Ekta Kapoor reveals why she is upset with the Indian audience, perception about international shows being better than Hindi soaps, and her belief in myth and mysticism
Q. Your new show, 'Kasam Tere Pyar Ki' is centered around the concept of rebirth. What made you pick the subject?
A. There is something very dark and dramatic about it. It's like the universe coming together to either separate or bring lovers together. I have done realistic love stories on TV like post marriage love, dealing with monotony and childlessness. They are a little over-the-top as far as the story goes. In all this, the universe conspiring against these karmically connected people, who are starving for love, makes it interesting. Rebirth is just a small topic in context. They don't have the ability to live life together, but are connected to each other. Then destiny plays some ugly tricks and they separate again. But how that one promise brings them back is what the story is all about.
Q. In the show, the boy's kundli dosh (defect in horoscope) leads to his wife's death. Do you personally believe in such things?
A. Everyone is vulnerable to believe, but even though you completely don't, these concepts act as catalysts to tell stories. This is not really about kundli dosh, but I know a lot of shows, including some of mine, deal with it. But, ultimately, we do show that one's will is above all that.
Q. What kind of an audience watches a show like 'Naagin'?
A. A lot of rural audience. But everyday, I hear from city people that they are tripping on 'Naagin'. You never know what is going to work when you make a show. I make a 'Pyaar Ko Ho Jaane Do' about two people from different countries falling in love; despite an interesting concept with real people, it doesn't work. Then I make 'Naagin', which is an OTT, shamelessly in-your-face show that proudly deals with Indian folklore and it works! I personally believe that we are no one to decide what the audience wants to lap up at any point of time.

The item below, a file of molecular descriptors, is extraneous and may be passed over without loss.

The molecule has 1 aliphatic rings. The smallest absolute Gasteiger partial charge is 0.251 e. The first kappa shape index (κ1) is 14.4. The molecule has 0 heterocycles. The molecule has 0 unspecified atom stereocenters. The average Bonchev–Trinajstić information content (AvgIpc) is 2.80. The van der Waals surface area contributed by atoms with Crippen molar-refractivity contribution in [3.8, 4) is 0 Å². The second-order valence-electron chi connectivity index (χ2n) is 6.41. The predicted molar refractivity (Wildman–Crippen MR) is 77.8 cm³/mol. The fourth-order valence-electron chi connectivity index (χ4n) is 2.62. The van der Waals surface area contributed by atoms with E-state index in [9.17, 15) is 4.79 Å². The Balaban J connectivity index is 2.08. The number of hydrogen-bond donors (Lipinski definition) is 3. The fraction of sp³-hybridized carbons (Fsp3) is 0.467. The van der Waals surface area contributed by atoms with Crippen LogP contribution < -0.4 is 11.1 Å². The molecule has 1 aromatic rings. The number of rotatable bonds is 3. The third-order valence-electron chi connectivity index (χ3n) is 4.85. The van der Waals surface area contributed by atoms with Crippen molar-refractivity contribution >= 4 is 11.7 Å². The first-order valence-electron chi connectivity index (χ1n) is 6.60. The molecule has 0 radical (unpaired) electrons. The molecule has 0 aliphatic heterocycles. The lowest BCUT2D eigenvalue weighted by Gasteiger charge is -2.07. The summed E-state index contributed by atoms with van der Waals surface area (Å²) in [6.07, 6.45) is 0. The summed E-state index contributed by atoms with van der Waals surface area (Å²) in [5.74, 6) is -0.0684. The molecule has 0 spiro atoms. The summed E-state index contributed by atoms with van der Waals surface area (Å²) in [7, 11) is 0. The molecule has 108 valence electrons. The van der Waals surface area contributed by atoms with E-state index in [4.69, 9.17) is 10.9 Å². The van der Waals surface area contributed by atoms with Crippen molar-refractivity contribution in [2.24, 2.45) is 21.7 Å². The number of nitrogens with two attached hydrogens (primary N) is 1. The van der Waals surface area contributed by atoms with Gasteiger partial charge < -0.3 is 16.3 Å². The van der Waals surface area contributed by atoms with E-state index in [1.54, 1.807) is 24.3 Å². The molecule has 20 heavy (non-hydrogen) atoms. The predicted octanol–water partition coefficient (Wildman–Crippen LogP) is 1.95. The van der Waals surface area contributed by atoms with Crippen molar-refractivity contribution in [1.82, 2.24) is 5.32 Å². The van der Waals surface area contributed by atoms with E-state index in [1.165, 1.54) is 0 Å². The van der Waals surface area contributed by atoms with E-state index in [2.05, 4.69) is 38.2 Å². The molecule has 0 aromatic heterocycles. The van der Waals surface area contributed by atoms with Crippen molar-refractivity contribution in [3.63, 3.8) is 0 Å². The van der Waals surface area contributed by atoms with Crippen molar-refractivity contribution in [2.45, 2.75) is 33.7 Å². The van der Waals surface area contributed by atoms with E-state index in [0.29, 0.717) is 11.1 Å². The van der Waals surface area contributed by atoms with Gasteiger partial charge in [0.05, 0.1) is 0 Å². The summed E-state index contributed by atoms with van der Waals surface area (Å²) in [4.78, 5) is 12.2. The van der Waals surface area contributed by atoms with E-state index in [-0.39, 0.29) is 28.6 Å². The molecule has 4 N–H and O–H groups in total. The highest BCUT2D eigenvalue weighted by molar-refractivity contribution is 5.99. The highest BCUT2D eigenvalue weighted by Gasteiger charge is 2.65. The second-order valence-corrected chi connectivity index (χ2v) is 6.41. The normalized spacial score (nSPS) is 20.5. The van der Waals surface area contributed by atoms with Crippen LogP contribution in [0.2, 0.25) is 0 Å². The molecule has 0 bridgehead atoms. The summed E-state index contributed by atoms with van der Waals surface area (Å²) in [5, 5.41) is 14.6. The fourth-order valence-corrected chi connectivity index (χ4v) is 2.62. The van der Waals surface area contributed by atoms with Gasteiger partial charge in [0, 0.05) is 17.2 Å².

Q. Why did you decide to make 'Naagin' a limited-episode show when it could have been stretched for a year?
A. I can't make it for a year. There's too much story in every episode. It's too plot-driven and tough to write.
Q. Do you think international shows are way ahead of desi soaps although they too depict a lot of clichés?
A. I think they have great drama and the audience is a lot more emancipated. Most production houses cater to niche audiences because of subscription television. As a result, the shows that they make are more creative and high on content. Basically, they get the chance to make better television. However, production house like ABC cater to the masses in America and hence, offer various kinds of content. They do it all, but we here pick the cool, classy shows to watch. And that's why you feel the difference and often make comparisons between Indian and international shows.
Q. Do you think the Indian audience is not ready for progressive shows?
A. Yes, I can openly say that they are not ready for progressive shows. I have tried it with 'Ajeeb Dastaan Hai Yeh' and I can't even tell you the research that went into it; I really wanted to cry. They just don't want to see a married woman move on even if her husband has made her life miserable.
Q. Will the content on television ever change?
A. Yes, I believe television will change, but it can only happen when the audience changes.
Q. What's your plan for digital space?
A. To bring out another side of me.
Q. What happened to your plans of a desi remake of Shonda Rhimes' 'Scandal'?
A. Well, we have a single (unmarried) Prime Minister, so why not?
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